Log in

Non-profit organization committed to improvement and dissemination of knowledge regarding the pathology and pathophysiology of renal disease

History of Banff transplant pathology meetings

Kim Solez, M.D.

Kim Solez, M.D.

The Thirty Year History of the Banff Transplant Pathology Meetings – Kim Solez, M.D.

On December 18th, 1990 I received a letter from Paul Keown telling me that the ISHLT had just published a consensus classification of heart and lung transplant biopsy interpretation and suggesting that we do the same for the kidney.  I was enthusiastic from the beginning and so was Lorraine Racusen who said it was the most interesting project I had ever suggested to her.  We decided to undertake it together and I began to look around for a location for the meeting.

My wife Elaine had been to conferences at the Banff Centre and suggested that as a venue.  On Easter Sunday in April 1991 we happened to be in Banff and on a whim I stopped by the Banff Centre.  The office was open despite the holiday because they were running a conference that day and so we began planning the meeting there for the first week of August.

The first meeting was very small.  It was interdigitated with a ISN Disaster Relief Task Force meeting which I conducted the same weekend.  The people involved in the transplant pathology meeting included Paul Keown, Bryan Myers, Lennie Ramos, Pekka Hayry, Eva von Willebrand, Steen Olsen, Byron Croker, Phil Halloran, Margaret Billingham, Doug Wilson, Lorraine Racusen, and me.  You can see a video here (Banff Faces video). From the beginning our classification was very different from the ISHLT heart classification in that we had all stakeholders represented, whereas the ISHLT classification had pathologist authors only.

The main genesis of the idea of the new classification came from the joint observations Steen Olsen and I had made on protocol biopsies.  At Steen's hospital protocol biopsies were carried out in every transplant before discharge from the hospital and then often later in the transplant course.  The protocol biopsy studies from Aarhus played an important role in our thinking about thresholds for rejection, especially with regard to tubulitis.

The protocol biopsy study, which James Burdick and I conducted at Johns Hopkins began in January 1983 continued until I moved to Canada in 1987. It also was important background for the first meeting.

The articles below reflect these protocol biopsy studies that were an important background and the main motivation for the creation of the Banff schema in 1991:

Transplantation. 1984 Dec;38(6):679-84. 

Characteristics of early routine renal allograft biopsies.

Burdick JF, Beschorner WE, Smith WJ, McGraw D, Bender WL, Williams GM, Solez K.

Medicine (Baltimore). 1989 May;68(3):173-87.

Primary acute renal failure ("acute tubular necrosis") in the transplanted kidney: morphology and pathogenesis.

Olsen S, Burdick JF, Keown PA, Wallace AC, Racusen LC, Solez K.

It was clear to us that interstitial inflammation by itself was completely nonspecific and did not constitute rejection unless accompanied by substantial tubulitis beyond a certain threshold or by arteritis.  This message of the non-specificity of interstitial infiltrate alone was considered so important in the description of the new classification that the editor of KI insisted that we emphasize this very early in the manuscript ("so it will be seen and understood even by the reader who never gets beyond the first page"). The published paper in 1993 reflected this suggested structure.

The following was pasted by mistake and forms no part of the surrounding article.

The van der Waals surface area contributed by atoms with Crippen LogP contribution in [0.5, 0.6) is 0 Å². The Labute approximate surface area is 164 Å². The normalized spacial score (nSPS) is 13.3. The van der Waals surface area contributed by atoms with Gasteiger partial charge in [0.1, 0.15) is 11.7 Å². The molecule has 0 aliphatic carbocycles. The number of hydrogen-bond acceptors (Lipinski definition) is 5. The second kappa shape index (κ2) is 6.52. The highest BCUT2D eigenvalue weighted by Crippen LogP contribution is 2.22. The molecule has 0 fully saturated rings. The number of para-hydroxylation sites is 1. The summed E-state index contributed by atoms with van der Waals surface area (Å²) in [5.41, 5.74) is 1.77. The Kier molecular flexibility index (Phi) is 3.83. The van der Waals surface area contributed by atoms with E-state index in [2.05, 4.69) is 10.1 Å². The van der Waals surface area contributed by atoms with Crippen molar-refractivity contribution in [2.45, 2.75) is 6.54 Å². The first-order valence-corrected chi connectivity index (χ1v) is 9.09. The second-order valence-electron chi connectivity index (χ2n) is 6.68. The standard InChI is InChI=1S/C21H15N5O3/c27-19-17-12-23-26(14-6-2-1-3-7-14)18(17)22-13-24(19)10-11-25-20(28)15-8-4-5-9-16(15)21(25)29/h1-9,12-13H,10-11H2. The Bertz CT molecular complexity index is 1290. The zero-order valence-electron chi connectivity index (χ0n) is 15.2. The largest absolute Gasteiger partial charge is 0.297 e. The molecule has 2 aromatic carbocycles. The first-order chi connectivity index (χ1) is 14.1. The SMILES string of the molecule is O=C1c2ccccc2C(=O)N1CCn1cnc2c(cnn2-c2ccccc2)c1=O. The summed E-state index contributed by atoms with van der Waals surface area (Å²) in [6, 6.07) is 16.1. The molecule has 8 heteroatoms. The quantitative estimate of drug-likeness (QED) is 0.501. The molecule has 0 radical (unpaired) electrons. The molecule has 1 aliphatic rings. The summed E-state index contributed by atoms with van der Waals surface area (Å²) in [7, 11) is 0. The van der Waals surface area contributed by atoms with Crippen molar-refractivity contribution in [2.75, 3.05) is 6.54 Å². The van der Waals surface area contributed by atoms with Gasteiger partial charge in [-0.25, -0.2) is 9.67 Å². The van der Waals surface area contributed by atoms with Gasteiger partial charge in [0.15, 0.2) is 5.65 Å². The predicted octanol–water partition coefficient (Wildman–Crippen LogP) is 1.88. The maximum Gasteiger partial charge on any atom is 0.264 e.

One can follow the progress of the meeting through its publications.

The 1995 meeting focused on making the Banff lesion scoring the same as CADI so there was no difference between the two assessments.  The 1997 meeting modified the classification so that the concepts of the Banff and the NIH CCTT classifications were aligned and the two were merged in the 1997 Banff Working Classification.

In 1991 I had three years of experience in leading the consensus process that a year later resulted in the Final Report of the Future of Pathology and Laboratory Medicine in Canada Consortium, so the consensus generation in the allograft pathology meetings was conducted in a similar fashion.

There was no professional facilitator.  In the beginning I did most of the facilitation.  In later years Lorraine Racusen, Bob Colvin, and sessions chairs have also played an important role in facilitation.

The other solid organs - liver, pancreas, composite tissue, heart, lung, and intestine - have tended to follow the structure of the kidney consensus process in their own deliberations at the meeting.

I hope this history, further elaborated on in the accompanying video , is useful to you.

Yours sincerely,


Kim Solez, M.D.

Chair, Banff Foundation for Allograft Pathology


Cell phone: 780-710-1644  

About RPS

The RPS promotes excellence in diagnosis, fosters basic, clinical and translational research, encourages training and education in renal disease, sponsors US based and international conferences and symposia, and brings news and updates pertaining to renal pathology to its members around the world.

Mailing address:

1440 W. Taylor St. # 734, Chicago, IL USA, Fax: (312) 281-0029


Office of the Secretary

Mei Lin Z. Bissonnette MD PhD

Office of the Treasurer

Kuang-Yu Jen, MD, PhD

Copyright Renal Pathology Society © 2018. - Privacy Policy  Terms & Conditions    Cookie Policy

Powered by Wild Apricot Membership Software